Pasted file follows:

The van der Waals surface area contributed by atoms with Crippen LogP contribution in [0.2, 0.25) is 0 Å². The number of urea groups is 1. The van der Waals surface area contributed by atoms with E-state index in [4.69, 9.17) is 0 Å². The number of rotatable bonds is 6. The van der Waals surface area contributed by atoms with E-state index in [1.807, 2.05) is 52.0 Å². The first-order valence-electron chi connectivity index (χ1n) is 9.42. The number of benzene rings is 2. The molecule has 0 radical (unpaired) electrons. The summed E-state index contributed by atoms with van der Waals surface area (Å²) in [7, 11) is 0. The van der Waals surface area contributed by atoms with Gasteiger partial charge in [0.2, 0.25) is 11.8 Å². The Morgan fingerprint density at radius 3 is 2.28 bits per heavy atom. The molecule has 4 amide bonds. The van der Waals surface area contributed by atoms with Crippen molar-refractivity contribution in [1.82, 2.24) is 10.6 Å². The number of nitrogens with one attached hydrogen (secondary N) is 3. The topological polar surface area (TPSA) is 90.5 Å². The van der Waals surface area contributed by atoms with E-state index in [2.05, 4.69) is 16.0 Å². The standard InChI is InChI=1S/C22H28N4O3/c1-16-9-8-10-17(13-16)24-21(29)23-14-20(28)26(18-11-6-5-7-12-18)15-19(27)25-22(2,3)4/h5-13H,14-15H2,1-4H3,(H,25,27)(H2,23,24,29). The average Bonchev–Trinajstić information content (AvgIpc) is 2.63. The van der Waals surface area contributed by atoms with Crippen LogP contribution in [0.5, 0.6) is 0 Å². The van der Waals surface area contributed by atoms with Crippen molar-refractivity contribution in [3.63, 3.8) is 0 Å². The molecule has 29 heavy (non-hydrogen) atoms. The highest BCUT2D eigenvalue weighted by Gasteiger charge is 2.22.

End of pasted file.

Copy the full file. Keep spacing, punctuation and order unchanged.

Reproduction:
The van der Waals surface area contributed by atoms with Crippen LogP contribution in [0.2, 0.25) is 0 Å². The number of urea groups is 1. The van der Waals surface area contributed by atoms with E-state index in [4.69, 9.17) is 0 Å². The number of rotatable bonds is 6. The van der Waals surface area contributed by atoms with E-state index in [1.807, 2.05) is 52.0 Å². The first-order valence-electron chi connectivity index (χ1n) is 9.42. The number of benzene rings is 2. The molecule has 0 radical (unpaired) electrons. The summed E-state index contributed by atoms with van der Waals surface area (Å²) in [7, 11) is 0. The van der Waals surface area contributed by atoms with Gasteiger partial charge in [0.2, 0.25) is 11.8 Å². The Morgan fingerprint density at radius 3 is 2.28 bits per heavy atom. The molecule has 4 amide bonds. The van der Waals surface area contributed by atoms with Crippen molar-refractivity contribution in [1.82, 2.24) is 10.6 Å². The number of nitrogens with one attached hydrogen (secondary N) is 3. The topological polar surface area (TPSA) is 90.5 Å². The van der Waals surface area contributed by atoms with E-state index in [2.05, 4.69) is 16.0 Å². The standard InChI is InChI=1S/C22H28N4O3/c1-16-9-8-10-17(13-16)24-21(29)23-14-20(28)26(18-11-6-5-7-12-18)15-19(27)25-22(2,3)4/h5-13H,14-15H2,1-4H3,(H,25,27)(H2,23,24,29). The average Bonchev–Trinajstić information content (AvgIpc) is 2.63. The van der Waals surface area contributed by atoms with Crippen LogP contribution in [0.5, 0.6) is 0 Å². The van der Waals surface area contributed by atoms with Crippen molar-refractivity contribution in [3.63, 3.8) is 0 Å². The molecule has 29 heavy (non-hydrogen) atoms. The highest BCUT2D eigenvalue weighted by Gasteiger charge is 2.22.